Crotalaria cunninghamii

Accession Count: 1
Common Name: Bird Flower
Family Name: Fabaceae
Botanical Name: Crotalaria cunninghamii
Sub Species:
Variety:
Forma:
Cultivar:
Characteristics: The bird flower is a small shrub that only grows to 10 feet tall and six feet wide. During the Fore-summer this shrub produces bright green flowers that look like a small bird is attached by the beak to the central stalk of the flower head. When the fruit forms it is encased in a club-shaped pod. The pod is swollen, hard, and velvety and can grow to one to two inches long (1). 
Compound: Cro cun
Geographic Origin: Australia
Ecozone Origin: Australasia
Biome Origin:
Natural History: This beautiful specimen originates in Australia and was discovered by Allan Cunningham, a traveling botanist in the early 19th century (4).  The bird flower has been distributed to the North West coast of Australia. These shrubs can be found in Beard's provinces, IBRA regions, IMCRA regions, and Local Government Areas (5).
Cultivation Notes: The shrubs prefer a full sun on fresh to moist soil. The substrate should be sandy-loamy, gritty-loamy or sandy clay soil (3). Propagation can be from cutting or seeds. To propagate from seeds they need to be sacrificed so that germination will be better and faster. The seeds can be sacrified by pouring a small amount of nearly boiling water on the seeds (being careful not to cook them) and then soak them for 12 - 24 hours in warm water (2).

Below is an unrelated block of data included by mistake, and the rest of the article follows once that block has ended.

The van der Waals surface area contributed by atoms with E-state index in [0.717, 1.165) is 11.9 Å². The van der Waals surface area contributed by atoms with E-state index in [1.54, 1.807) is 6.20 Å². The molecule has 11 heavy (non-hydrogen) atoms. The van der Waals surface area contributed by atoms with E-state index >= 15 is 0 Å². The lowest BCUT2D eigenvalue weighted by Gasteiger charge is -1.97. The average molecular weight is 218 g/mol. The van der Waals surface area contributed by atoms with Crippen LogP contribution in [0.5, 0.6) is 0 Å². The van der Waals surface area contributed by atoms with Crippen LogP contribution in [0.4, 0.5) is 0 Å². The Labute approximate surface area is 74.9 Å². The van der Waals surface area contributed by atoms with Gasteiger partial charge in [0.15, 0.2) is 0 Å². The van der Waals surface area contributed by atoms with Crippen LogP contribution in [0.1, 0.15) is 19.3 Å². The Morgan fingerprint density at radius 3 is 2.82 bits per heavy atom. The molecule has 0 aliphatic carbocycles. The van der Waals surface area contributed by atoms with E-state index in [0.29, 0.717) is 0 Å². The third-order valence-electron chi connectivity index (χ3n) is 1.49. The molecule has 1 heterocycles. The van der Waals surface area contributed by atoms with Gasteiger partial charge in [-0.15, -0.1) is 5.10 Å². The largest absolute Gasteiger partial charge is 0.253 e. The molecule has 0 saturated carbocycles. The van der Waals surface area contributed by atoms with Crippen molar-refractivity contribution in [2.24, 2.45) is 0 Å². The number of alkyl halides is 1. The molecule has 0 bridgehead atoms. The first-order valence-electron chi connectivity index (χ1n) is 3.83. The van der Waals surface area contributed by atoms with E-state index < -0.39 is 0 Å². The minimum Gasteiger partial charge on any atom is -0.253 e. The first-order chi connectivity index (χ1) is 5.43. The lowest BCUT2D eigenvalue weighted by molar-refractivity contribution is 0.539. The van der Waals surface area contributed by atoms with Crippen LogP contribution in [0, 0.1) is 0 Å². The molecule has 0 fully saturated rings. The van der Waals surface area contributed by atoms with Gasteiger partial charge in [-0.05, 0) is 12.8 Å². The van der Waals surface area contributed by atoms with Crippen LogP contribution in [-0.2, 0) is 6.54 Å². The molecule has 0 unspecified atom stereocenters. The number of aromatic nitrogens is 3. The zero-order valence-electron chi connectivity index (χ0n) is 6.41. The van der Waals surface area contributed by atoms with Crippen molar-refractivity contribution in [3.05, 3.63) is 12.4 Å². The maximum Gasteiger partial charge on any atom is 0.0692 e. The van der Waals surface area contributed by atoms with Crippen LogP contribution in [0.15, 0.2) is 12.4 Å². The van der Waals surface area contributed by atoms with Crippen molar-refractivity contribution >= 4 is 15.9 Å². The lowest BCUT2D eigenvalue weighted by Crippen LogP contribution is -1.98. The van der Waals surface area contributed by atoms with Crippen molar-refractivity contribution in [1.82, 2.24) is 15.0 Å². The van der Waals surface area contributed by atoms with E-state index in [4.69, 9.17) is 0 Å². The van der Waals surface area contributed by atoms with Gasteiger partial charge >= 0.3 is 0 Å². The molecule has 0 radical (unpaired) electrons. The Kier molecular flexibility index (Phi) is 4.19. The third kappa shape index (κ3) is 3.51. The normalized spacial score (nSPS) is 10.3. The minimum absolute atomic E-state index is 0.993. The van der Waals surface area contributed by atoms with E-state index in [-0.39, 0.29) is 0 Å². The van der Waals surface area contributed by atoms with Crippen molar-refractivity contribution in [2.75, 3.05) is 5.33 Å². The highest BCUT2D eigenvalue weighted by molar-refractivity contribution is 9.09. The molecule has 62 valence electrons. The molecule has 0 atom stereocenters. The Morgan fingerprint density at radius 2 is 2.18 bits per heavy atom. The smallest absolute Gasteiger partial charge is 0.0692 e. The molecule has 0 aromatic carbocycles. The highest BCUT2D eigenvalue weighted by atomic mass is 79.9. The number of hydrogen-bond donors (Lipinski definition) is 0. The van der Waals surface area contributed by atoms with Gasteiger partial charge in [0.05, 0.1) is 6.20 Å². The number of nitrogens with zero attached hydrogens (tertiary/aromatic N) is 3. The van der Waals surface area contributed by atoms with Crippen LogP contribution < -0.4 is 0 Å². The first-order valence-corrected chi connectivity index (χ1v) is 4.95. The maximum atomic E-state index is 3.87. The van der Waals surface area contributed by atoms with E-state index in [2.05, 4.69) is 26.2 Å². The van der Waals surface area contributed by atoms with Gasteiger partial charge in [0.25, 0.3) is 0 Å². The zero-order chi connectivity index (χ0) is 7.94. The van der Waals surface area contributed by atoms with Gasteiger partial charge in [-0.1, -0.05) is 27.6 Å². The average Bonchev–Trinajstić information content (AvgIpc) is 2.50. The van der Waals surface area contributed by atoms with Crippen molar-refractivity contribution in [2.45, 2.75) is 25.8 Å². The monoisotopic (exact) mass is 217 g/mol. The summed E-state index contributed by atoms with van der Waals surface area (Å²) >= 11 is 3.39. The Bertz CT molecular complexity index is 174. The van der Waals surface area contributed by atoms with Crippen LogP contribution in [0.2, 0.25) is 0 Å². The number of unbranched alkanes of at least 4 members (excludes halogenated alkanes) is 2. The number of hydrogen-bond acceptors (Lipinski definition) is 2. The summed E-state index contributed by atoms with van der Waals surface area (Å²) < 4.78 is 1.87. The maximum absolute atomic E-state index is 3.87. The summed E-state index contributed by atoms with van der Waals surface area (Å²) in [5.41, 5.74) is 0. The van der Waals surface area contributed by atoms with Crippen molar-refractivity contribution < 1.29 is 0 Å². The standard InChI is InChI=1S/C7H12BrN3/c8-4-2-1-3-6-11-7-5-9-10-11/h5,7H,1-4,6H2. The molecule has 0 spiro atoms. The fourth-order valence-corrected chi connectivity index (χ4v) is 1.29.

Ethnobotany: One traditional use of the green bird-flower is for swellings and eye infections (2).  Locals harvest this plant for its good base of fiber. They use the fibers in commercial production (6). In addition, its stems have been used by Aboriginals to make sandals (2). This plant has landscaping value as well as an ornamental in the garden for its large, colorful flowers (6). 

Height: 6 - 10 feet
Width: 6 - 10 feet
Growth Rate: Fast Growing
Grow Season: Summer
Flower Season: ForeSummer
Color: Green
Function: Accent
Spread: Spreading
Allergen: Non-allergenic
Invasive: Benign
Toxicity: Benign
Hardy: Hardy
Water Use: Moderate Water Use

Citations:
  1. australianseed.com. Retrieved January 15, 2019.
  2. tropical.theferns.info. Retrieved October 19, 2018.
  3. hortipedia.com. Retrieved October 17, 2018.
  4. wikipedia.org. Retrieved January 24, 2019.
  5. florabase.auRetrieved April 2, 2019.
  6. tropical.infoRetrieved April 2, 2019.
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Crotalaria cunninghamii